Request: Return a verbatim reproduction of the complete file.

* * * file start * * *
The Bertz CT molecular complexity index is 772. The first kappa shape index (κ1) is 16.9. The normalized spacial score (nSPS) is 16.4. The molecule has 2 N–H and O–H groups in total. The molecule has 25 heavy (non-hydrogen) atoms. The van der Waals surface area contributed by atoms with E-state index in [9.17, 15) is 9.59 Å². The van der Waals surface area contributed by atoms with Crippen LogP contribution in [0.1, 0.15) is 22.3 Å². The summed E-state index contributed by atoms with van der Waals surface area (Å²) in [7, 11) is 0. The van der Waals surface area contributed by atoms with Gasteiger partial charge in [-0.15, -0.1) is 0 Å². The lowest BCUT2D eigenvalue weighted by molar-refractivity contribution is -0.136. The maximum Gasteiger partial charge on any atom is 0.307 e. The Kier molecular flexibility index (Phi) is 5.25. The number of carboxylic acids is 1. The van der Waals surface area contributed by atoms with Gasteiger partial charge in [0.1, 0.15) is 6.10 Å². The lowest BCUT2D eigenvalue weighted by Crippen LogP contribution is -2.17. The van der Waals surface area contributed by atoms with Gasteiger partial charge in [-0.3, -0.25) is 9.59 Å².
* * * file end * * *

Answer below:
The Bertz CT molecular complexity index is 772. The first kappa shape index (κ1) is 16.9. The normalized spacial score (nSPS) is 16.4. The molecule has 2 N–H and O–H groups in total. The molecule has 25 heavy (non-hydrogen) atoms. The van der Waals surface area contributed by atoms with E-state index in [9.17, 15) is 9.59 Å². The van der Waals surface area contributed by atoms with Crippen LogP contribution in [0.1, 0.15) is 22.3 Å². The summed E-state index contributed by atoms with van der Waals surface area (Å²) in [7, 11) is 0. The van der Waals surface area contributed by atoms with Gasteiger partial charge in [-0.15, -0.1) is 0 Å². The lowest BCUT2D eigenvalue weighted by molar-refractivity contribution is -0.136. The maximum Gasteiger partial charge on any atom is 0.307 e. The Kier molecular flexibility index (Phi) is 5.25. The number of carboxylic acids is 1. The van der Waals surface area contributed by atoms with Gasteiger partial charge in [0.1, 0.15) is 6.10 Å². The lowest BCUT2D eigenvalue weighted by Crippen LogP contribution is -2.17. The van der Waals surface area contributed by atoms with Gasteiger partial charge in [-0.3, -0.25) is 9.59 Å².